I have had more calls than usual recently regarding Carpet Beetles and so I have written this blog on the subject.
There are three common species of carpet beetle found in the UK, the varied carpet beetle (Anthrenus verbaci), the museum beetle (Anthrenus museorum) and the common carpet beetle (Anthrenus scrophulariae). The varied carpet beetle is most commonly encountered by pest controllers in the UK and will be the focus of this blog. Carpet beetles get their name from the fact that the larval stage of the life cycle are pests of woollen materials, fur, leather and carpets, and have outstripped the clothes moths as the major textile pest in Britain. In the wild the larvae are common in bird’s nests. The adult beetles are capable fliers and feed on pollen. In the picture below, the tip of one wing can be seen poking out from under the outer wing casing.
The varied carpet beetle is so called because of the speckled appearance of the scales covering the elytra (the hard wing cases as seen with ladybirds). These scales are black, white and yellow / brown in colour on the upper surface and give rise to the variegated appearance. These scales rub off easily and older individuals are often partially devoid of scales, showing the shiny black elytra.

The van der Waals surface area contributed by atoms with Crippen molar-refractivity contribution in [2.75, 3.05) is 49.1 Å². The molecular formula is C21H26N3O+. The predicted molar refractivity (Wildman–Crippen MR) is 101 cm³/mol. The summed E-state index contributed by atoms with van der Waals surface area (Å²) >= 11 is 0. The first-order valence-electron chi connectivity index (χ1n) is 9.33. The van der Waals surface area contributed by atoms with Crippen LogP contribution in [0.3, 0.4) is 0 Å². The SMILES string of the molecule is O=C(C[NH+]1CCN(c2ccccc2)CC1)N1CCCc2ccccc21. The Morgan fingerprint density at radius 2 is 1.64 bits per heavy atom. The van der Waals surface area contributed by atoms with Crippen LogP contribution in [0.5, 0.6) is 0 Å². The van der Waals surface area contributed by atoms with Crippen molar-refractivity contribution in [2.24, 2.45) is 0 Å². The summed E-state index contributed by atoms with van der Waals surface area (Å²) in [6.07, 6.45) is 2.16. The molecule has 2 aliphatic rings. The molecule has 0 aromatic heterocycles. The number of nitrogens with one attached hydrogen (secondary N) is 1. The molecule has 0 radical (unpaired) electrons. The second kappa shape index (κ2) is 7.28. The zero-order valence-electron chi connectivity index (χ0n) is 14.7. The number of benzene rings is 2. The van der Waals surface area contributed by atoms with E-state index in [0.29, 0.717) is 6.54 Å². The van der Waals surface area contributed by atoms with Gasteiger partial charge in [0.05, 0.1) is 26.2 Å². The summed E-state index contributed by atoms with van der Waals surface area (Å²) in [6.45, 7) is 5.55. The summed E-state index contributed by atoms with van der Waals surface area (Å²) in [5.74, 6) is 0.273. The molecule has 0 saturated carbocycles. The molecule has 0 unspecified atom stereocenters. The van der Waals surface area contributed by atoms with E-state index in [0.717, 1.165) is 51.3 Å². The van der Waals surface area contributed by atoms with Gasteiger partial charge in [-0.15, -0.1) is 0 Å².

The majority of calls I receive about carpet beetles are from office staff who are encountering the adult beetles, around two to three millimetres diameter, falling from the ceiling. Closer investigation usually identifies that the larval stage of the life cycle is feeding on dead cluster flies which have accumulated in the ceiling void and that the carpet beetles are a secondary pest. Cluster flies are a topic for a future blog, but the cycle of cluster flies hibernating in ceiling voids should be addressed. An insecticidal mist treatment of ceiling voids affected by carpet beetles clears the beetle problem temporarily, but to cure the issue for the long term the dead flies need to be removed.
That is not an easy task because of the presence of insulation lagging and the overall disruption caused to an otherwise tidy and organised office environment! Jackdaws nesting in the loft has also been a common source of carpet beetles inhabiting a property.
The larval stage is about 5 millimetres long, beige in colour, and covered in tiny hairs. This covering of tiny hairs gives rise to the common term ‘woolly bear’. In common with other insects bearing hairs, skin contact with them can cause skin irritation.
If materials are heavily infested, they should be destroyed. Infested areas should be thoroughly vacuumed, concentrating on removing larvae and debris from crevices. Any other possible primary source should be investigated, as described above. An application of a residual insecticide should then be made for affected areas. Non toxic desiccant dusts may also be effective for smaller infestations.